What is the difference between a primary dwelling, a secondary dwelling and a holiday home as regards capital value assessment?

Primary dwelling

In connection with capital value assessments, the primary dwelling will generally be taken to be the dwelling where the owner has his or her registered address according to the National Registry at the end of the year. It is not possible to have more than one primary dwelling in connection with capital value assessment.

Secondary dwelling

In capital value assessments, secondary dwellings are residential properties other than the primary dwelling. This concerns for example commuter accommodation, rental properties and year-round dwellings used as holiday homes.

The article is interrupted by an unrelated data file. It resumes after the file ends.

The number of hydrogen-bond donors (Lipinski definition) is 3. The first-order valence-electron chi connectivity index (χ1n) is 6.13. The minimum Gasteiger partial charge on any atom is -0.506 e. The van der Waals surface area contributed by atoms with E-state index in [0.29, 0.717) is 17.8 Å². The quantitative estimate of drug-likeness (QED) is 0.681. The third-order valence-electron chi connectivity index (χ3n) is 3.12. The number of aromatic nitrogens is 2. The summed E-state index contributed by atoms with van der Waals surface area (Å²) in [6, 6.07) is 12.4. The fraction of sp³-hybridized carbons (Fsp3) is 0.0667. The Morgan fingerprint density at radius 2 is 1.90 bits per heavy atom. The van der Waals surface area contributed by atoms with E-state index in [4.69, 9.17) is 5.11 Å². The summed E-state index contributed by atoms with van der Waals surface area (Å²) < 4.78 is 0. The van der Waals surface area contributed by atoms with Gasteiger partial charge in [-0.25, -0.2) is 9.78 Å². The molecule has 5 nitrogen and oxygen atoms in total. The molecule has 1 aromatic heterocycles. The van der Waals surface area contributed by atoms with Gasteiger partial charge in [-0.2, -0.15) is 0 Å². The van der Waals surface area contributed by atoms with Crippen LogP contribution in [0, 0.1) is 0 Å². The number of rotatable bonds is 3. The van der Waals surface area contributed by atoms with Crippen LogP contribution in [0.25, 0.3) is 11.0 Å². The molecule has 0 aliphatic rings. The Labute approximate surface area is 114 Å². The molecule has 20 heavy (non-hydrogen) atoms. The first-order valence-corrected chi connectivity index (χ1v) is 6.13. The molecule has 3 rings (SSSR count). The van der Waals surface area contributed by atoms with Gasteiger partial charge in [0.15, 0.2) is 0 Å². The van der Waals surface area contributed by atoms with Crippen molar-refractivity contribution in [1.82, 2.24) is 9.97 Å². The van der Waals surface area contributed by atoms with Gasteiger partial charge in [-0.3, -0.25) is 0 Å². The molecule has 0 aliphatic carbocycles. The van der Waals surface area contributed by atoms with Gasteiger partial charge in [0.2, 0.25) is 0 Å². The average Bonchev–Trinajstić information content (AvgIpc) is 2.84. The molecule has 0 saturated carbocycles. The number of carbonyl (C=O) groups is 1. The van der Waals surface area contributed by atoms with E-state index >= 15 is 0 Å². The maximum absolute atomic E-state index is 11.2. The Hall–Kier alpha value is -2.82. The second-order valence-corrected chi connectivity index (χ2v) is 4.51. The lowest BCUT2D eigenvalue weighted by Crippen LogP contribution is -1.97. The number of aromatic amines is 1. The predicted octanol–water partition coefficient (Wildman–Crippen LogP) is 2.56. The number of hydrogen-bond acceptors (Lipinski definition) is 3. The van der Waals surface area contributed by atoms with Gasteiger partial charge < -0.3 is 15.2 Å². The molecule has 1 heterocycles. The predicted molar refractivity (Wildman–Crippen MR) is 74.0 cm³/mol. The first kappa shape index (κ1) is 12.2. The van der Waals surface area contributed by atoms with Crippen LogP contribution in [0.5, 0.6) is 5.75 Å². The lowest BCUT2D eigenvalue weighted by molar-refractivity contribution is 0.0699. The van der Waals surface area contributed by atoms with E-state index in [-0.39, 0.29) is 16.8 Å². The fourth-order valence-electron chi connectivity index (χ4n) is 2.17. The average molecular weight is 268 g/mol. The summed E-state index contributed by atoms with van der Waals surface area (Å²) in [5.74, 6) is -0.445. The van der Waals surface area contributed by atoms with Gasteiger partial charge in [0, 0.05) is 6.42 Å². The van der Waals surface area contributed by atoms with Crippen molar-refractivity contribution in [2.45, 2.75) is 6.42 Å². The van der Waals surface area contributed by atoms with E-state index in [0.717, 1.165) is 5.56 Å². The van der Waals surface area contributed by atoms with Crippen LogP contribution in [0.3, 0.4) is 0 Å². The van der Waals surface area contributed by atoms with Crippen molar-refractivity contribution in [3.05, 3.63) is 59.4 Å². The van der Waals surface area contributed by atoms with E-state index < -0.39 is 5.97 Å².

Holiday homes

In connection with capital value assessments, 'holiday homes' are typically considered to be cabins, other holiday properties and apartment complexes built exclusively for holiday use. The land register (the country's official building register) will generally state what constitutes a holiday property.

Whether a holiday property is considered to be a residential property or a holiday property in connection with capital value assessment will depend on the characteristics of the building. The purpose for which the building is used is of no significance.

Year-round dwellings that are used as a holiday home are covered by the rules concerning the valuation of residential properties.